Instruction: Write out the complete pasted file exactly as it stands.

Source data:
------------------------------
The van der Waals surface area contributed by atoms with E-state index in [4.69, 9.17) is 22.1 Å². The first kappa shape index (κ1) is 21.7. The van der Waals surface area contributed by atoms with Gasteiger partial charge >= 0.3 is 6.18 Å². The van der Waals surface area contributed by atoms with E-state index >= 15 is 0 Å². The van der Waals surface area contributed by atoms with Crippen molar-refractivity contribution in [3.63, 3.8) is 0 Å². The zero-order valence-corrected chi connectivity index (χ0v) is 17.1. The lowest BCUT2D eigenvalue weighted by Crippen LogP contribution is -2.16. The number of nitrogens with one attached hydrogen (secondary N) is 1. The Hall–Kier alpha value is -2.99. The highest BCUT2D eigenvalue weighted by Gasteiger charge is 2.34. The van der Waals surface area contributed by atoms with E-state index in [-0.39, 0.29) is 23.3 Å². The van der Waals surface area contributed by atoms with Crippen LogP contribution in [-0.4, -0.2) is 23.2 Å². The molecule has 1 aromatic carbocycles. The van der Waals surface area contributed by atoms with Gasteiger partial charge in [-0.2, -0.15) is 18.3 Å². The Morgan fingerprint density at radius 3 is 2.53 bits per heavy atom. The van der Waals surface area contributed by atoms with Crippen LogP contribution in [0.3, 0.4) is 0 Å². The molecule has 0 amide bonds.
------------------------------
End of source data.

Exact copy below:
The van der Waals surface area contributed by atoms with E-state index in [4.69, 9.17) is 22.1 Å². The first kappa shape index (κ1) is 21.7. The van der Waals surface area contributed by atoms with Gasteiger partial charge >= 0.3 is 6.18 Å². The van der Waals surface area contributed by atoms with E-state index >= 15 is 0 Å². The van der Waals surface area contributed by atoms with Crippen molar-refractivity contribution in [3.63, 3.8) is 0 Å². The zero-order valence-corrected chi connectivity index (χ0v) is 17.1. The lowest BCUT2D eigenvalue weighted by Crippen LogP contribution is -2.16. The number of nitrogens with one attached hydrogen (secondary N) is 1. The Hall–Kier alpha value is -2.99. The highest BCUT2D eigenvalue weighted by Gasteiger charge is 2.34. The van der Waals surface area contributed by atoms with E-state index in [-0.39, 0.29) is 23.3 Å². The van der Waals surface area contributed by atoms with Crippen LogP contribution in [-0.4, -0.2) is 23.2 Å². The molecule has 1 aromatic carbocycles. The van der Waals surface area contributed by atoms with Gasteiger partial charge in [-0.2, -0.15) is 18.3 Å². The Morgan fingerprint density at radius 3 is 2.53 bits per heavy atom. The van der Waals surface area contributed by atoms with Crippen LogP contribution in [0.3, 0.4) is 0 Å². The molecule has 0 amide bonds.